Every time you think Covid is over, there’s a new variant to freak you out. Omicron is the latest in the “let’s-worry-before-we-know-if-there’s-cause-to-worry” parade in the news, but it certainly won’t be the last. In other words, Covid isn’t actually going away anytime soon. We just have to learn to live with it as a present reality in our lives, which, to my view, must go on.
But the more important question in my mind, as opposed to what does the future hold (since we actually have no way of knowing), is, “What have we learned?” As we round on two years since Covid, what has stuck with us from those early, fearful weeks and months? Have we changed, as a species, and as individuals, since March of 2020, a month and year, that, to borrow the words of FDR, will live in infamy?
When I look back at my writing from that time, here’s what jumps out at me: a deep desire to never again take life for granted. To never take normalcy for granted. To never assume that things will just continue the way they have always been. Also, a deep fear in not knowing the future; a sharp, almost painful awareness, perhaps for the first time, and I say this as a woman of deep, abiding faith, that God, not us, runs the world. A sense of shock that the experts actually have no clue, and that the future lies in total obscurity.
I’ll just speak for myself. Have I held on to those truths?
The short answer, I confess abashedly, is mostly no. I have started to take life for granted sometimes. Although I definitely pay homage to the fact that “who knows what will be in two weeks, or next month,” somewhere in the back of my mind I still kinda think it’ll be what I think it’ll be. I do have a heightened sense of God’s power, and I definitely now know that much of the time, the experts are guessing, and on only a slightly more educated level than the rest of us.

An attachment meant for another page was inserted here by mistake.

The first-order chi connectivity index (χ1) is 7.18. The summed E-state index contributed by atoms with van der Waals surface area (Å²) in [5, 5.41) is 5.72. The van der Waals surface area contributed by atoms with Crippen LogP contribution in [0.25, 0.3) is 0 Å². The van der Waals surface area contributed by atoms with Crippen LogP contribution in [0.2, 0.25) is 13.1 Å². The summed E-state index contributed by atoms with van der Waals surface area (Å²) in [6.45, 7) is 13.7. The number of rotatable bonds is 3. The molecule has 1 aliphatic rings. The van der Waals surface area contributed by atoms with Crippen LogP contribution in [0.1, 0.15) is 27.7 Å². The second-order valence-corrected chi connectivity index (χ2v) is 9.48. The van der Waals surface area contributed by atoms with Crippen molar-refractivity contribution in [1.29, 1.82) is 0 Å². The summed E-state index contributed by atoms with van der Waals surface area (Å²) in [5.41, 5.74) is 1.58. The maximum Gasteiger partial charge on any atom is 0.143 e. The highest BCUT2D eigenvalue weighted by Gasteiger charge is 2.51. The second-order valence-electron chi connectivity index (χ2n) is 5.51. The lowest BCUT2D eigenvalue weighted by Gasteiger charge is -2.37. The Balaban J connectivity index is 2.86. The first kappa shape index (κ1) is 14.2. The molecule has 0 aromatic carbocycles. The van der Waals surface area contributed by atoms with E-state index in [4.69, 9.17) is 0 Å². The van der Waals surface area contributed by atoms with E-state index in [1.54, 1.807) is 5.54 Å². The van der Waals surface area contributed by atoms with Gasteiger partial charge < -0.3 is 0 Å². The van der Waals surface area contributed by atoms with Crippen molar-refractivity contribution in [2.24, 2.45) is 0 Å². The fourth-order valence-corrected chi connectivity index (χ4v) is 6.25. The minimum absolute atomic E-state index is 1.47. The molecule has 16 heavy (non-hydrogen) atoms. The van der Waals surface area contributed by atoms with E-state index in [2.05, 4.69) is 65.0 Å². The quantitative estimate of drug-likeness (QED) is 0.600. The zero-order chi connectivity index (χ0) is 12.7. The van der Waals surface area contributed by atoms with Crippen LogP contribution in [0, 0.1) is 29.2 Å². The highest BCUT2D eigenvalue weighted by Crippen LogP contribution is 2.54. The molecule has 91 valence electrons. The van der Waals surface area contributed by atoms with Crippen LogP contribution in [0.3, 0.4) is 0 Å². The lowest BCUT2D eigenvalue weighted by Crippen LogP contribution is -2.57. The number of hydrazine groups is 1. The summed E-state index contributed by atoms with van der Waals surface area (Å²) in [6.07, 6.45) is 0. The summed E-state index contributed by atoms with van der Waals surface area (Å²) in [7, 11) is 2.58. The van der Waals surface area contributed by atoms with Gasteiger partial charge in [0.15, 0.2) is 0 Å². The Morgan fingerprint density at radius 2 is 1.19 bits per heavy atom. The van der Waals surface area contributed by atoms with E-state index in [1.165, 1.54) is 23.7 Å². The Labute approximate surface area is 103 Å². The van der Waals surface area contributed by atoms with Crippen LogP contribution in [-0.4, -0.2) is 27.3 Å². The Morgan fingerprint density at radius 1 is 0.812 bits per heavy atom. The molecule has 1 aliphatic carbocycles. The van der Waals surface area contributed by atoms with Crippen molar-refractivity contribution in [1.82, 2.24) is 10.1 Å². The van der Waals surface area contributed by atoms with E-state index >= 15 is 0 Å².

After 9/11, how long did it take for New Yorkers to go back to “normal”? In a 2018 article on the topic, entitled, “New York is Still Healing, 17 Years After 9/11,” professor of psychology and sociology Susan Opotow says, “There are some common truisms and expectations about how disaster trajectories proceed, but what I found surprising was learning that recovery is a multiple rather than singular process. It proceeds in its own way in different urban sectors.” We are probably just at the very beginning of learning how what happened is going to affect us all. Recovery happens differently for different people in different communities, and we’re not even enough out of the woods yet to definitively say we’re in recovery mode.
There are going to be studies and support groups and much ink to paper when we begin to process what happened to us these past 20 months, how this virus has affected families, communities, education, the economy, the health sector, and public confidence. But we’re not even there yet, because we’re still in it. We’re moving forward in it, but it’s still here.
So here’s what I hope: that the lessons, those we’ve already unpacked by remembering who we were in those early days, and those we cannot even begin to unpack until life truly returns to normal, will stay with us and change us. Let Covid not be in vain. Let it make us better, nicer, more emotionally intelligent. That’s, at least, one woman’s prayer, as I stare Omicron in the face and head into another winter with Covid.